An editorial in today’s New York Times, “Drop That Bog,” urges gardeners not to use peat moss, as doing so entail the destruction of bogs and releases stored carbon dioxide into the atmosphere. The editorial also notes that peat “has been used for centuries as a fuel in Scotland, Britain, and Ireland,” a geographically odd comment that implies that Scotland is not part of Britain. Not mentioned in the editorial is the fact that peat mining for energy is a significant—and controversial—business in Ireland. The Bord na Móna (‘peat board’), a semi-state company, engages in the mechanized mining of peat bogs; in 2008, its revenues came in at more than 400 million Euros, and its profits totaled more than 15 million Euros. Due to environmental pressure, the Bord na Móna is currently planning to phase out peat extraction over the next twenty years, turning to renewable energy production instead.
The peat-mining controversy in Ireland is currently intensifying. A recent article in The Independent describes the row in colorful language:
In events that might inspire an Irish dramatist, an unholy turf war has broken out across the country’s bogs, pitting the government, the European Commission and the green lobby against rural-dwellers fighting for the right to heat their homes. … The Irish government has issued formal warnings that this weekend could see prosecutions if turf cutters target protected bogs. But a cutters’ organisation, using unusually militant rhetoric, has issued a defiant clarion call evoking the Easter Rising, the insurrection which nearly a century ago culminated in the British withdrawal from southern Ireland.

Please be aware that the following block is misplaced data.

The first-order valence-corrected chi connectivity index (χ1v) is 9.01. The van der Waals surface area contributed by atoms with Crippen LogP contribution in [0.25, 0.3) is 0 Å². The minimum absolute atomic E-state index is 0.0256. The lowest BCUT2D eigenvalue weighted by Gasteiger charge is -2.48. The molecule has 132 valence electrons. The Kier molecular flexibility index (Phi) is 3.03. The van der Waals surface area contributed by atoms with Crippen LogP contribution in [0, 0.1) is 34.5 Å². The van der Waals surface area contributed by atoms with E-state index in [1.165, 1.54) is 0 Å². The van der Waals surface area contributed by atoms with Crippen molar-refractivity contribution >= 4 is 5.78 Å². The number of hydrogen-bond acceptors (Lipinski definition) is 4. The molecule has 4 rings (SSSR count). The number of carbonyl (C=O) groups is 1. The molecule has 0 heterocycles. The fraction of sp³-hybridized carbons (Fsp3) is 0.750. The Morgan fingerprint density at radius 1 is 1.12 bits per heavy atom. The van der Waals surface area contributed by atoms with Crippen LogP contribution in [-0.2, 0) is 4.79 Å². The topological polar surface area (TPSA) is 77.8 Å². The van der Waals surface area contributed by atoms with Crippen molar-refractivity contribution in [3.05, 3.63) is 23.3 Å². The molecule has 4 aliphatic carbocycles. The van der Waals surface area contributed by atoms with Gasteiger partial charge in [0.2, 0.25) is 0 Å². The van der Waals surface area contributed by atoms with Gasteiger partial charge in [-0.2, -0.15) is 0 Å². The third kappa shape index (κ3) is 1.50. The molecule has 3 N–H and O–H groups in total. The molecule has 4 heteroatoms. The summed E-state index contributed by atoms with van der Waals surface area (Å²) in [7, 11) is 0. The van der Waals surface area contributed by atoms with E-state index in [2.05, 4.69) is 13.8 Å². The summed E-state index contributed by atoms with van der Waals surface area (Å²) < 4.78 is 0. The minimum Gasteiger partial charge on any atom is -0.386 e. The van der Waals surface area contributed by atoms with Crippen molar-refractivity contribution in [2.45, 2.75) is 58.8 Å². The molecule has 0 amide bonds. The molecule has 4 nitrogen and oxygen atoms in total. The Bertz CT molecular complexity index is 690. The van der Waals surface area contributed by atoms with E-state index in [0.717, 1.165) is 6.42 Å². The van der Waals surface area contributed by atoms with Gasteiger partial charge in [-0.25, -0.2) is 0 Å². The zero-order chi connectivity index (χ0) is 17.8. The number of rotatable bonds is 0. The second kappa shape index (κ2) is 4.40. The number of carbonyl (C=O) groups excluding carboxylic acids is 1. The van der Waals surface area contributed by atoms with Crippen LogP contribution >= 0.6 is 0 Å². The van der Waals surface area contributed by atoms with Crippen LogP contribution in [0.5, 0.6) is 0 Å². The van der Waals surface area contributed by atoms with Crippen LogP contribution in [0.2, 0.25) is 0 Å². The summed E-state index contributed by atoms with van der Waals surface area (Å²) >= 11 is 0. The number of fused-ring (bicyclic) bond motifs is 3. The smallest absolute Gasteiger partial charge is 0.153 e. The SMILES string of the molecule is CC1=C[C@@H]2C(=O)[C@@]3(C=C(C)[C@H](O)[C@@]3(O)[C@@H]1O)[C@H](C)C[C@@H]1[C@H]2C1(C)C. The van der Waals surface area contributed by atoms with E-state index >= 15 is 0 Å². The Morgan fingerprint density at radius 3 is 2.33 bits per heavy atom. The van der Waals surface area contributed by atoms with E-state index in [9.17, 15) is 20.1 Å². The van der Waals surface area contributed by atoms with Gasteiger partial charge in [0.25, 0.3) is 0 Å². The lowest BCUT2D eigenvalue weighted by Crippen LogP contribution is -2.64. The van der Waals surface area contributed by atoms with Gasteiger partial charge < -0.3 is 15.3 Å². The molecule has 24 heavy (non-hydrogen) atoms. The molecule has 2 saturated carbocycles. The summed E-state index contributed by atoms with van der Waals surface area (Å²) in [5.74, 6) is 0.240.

Much of Ireland’s peat controversy has focused on the Bog of Allen, a massive wetland that recently covered 958 square kilometers (370 square miles) in the central part of the island. The Bog of Allen is widely viewed as an essential aspect of Irish history and heritage, but much of it has been transformed by peat extraction. Preservation efforts are on-going, but remain controversial. According to an article published yesterday in the Irish Times:
THE IRISH Peatland Conservation Council has called on Minister for Heritage Jimmy Deenihan to “get tough” on those responsible for illegally cutting turf on raised bogs designated for protection under the EU habitats directive. It is a shameful disgrace…that people still feel the need to go out and destroy the natural heritage of Ireland and to celebrate this behaviour using social media sites,” said Dr Catherine O’Connell, the council’s chief executive. …Dr O’Connell said thousands of visitors who greatly enjoy the Bog of Allen nature centre in Lullymore, Co Kildare, would “stop coming if we do not stand up and protect our natural heritage”.